Wonderful work Mridula! how many of us do this? You made those kid’s day. Well done!
Mridula,”Realization” happens with such an experience but that has to “result” into something fruitful (the way you helped kids with food etc).The young (& so called modern) Indians need to live with their eyes and ears open.Thanks for the nice post.Ash.
This is an interesting experience. How about editing the piece and thinking a little more about it- it could lead to a wonderful article.I often eat at dhabas and street joints so I do know that hundred bucks can buy you a lot, though even these are becoming more expensive.And, I hate business suits. 🙂
hi,I liked that picture with Firkis.
You don’t know how to tie the Sari? But how can that be?
Tarun, even I don’t do it regularly but I will try to.Ash, I agree, we need to open our eyes and ears and not go by the mainstream media feed of one sided picture.Anirudh, thanks for the suggestion, I will try. Business suites are necessary evil sometimes.V, thanks.Crystal, there are more people like me in India who wear sari very occassionally, and someone else puts it for us. We really do not need to wear it now apart for cermonies etc.
Hi Mridula:A very good post, which resonated with me. (As it must have with a lot of others, judging by the number of comments for this post.) I read your post yesterday, but I was still thinking about it a day later, and so came back to leave a comment.I am reminded of a quote I recently came across (in the December 26th, 2005 issue of TIME magazine in which they named the Gates’ and Bono as Persons of the Year). The man who dies rich dies disgraced — Andrew Carnegie.Keep up the good work,Ram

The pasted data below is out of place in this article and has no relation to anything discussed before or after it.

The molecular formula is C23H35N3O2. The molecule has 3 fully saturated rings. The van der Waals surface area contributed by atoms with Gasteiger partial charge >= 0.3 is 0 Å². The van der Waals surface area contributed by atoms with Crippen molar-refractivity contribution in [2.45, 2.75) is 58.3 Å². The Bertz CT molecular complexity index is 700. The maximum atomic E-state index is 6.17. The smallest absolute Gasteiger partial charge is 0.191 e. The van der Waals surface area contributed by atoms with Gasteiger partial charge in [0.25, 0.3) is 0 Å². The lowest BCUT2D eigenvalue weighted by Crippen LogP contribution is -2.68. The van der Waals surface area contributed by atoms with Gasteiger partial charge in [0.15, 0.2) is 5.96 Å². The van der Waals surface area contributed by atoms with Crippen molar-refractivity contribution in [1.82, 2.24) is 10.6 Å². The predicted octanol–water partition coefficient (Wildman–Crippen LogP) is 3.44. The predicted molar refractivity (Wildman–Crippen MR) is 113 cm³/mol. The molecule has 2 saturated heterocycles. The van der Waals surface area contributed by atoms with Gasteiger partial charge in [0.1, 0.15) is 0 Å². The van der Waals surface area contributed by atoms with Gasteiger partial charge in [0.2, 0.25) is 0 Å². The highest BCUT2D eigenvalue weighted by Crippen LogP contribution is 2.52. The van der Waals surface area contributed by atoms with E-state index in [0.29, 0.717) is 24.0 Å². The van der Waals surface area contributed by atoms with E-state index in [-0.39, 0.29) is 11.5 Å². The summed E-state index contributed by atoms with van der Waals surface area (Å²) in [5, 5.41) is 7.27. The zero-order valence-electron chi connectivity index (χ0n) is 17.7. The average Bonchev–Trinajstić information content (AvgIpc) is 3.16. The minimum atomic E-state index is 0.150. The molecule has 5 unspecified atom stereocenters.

Hi,Mridula..coming here via Alka’s blog…and,yes,such occasions do teach you the value of money,I feel….and,after such incidents,don’t you feel the futility of ‘investing’ in pizzas and the sort?:)Nice post.
OMG! this is such an eye-opener post! And u did sucha gud work the other day… do u even know wot u just did? wow.. i like u for wot u did… that was amazing.. and when I grow up.. maybe to buy a 4000 rs suit for myself when im earning n working… ill remem wot u did today and try to do my bit..
Mridula :Well you must have already been praised by lot. Add my accolades to it.Indeed a very touchy topic. To someone Rs 100 means nothing but to someone it might be the difference between Life and Dealth.Lets try to make a better worth for our money , some part of it, atleast.Continue this track of opening the minds of the so called High class and Medium High class society to the basics of life.-ATG
Mridula, that was a good gesture to buy food for the girls. I wonder why where they all live too and why they were so quiet when you talked with them. Hmm. I am going to post a blog entry about kids in Honduras soon, but I wasn’t as kind with what they wanted. Isn’t it amazing how far money can go? Sometimes we really think we need a lot of money to survive, but there are thousands of people who have learned to get by on very little. I really liked this post! It was very thoughtful in many levels.
Hi,Such incidents happen in everybody’s life … some are affected , others not. It was nice of you to express its effect on you . NOW, maybe it will affect the unaffected.In case some of the ‘affected’ people are interested in helping, one avenue is the Project WHY !! I have recently come across them and found their initiative interesting. You all can have a look at http://www.projectwhy.org/The JORAD concept is a good one …. have a look !!
Ram, when I wrote this post, I thought it might touch a cord with a few. I hope it did.Amitl, I know pizza and all are futile but it so happens sometime that we end up buying it and that business suit too. What to do?Gemini Girl, thanks a lot for your kind words and thanks for the mention on your blog.ATG, in addition to what you said, I hope I will be able to do small things on a more sustained basis. I don’t think I deserve any praise as such.TT, thanks. I am waiting to read your acount.Thanks Shoooonya for the mention of the projects.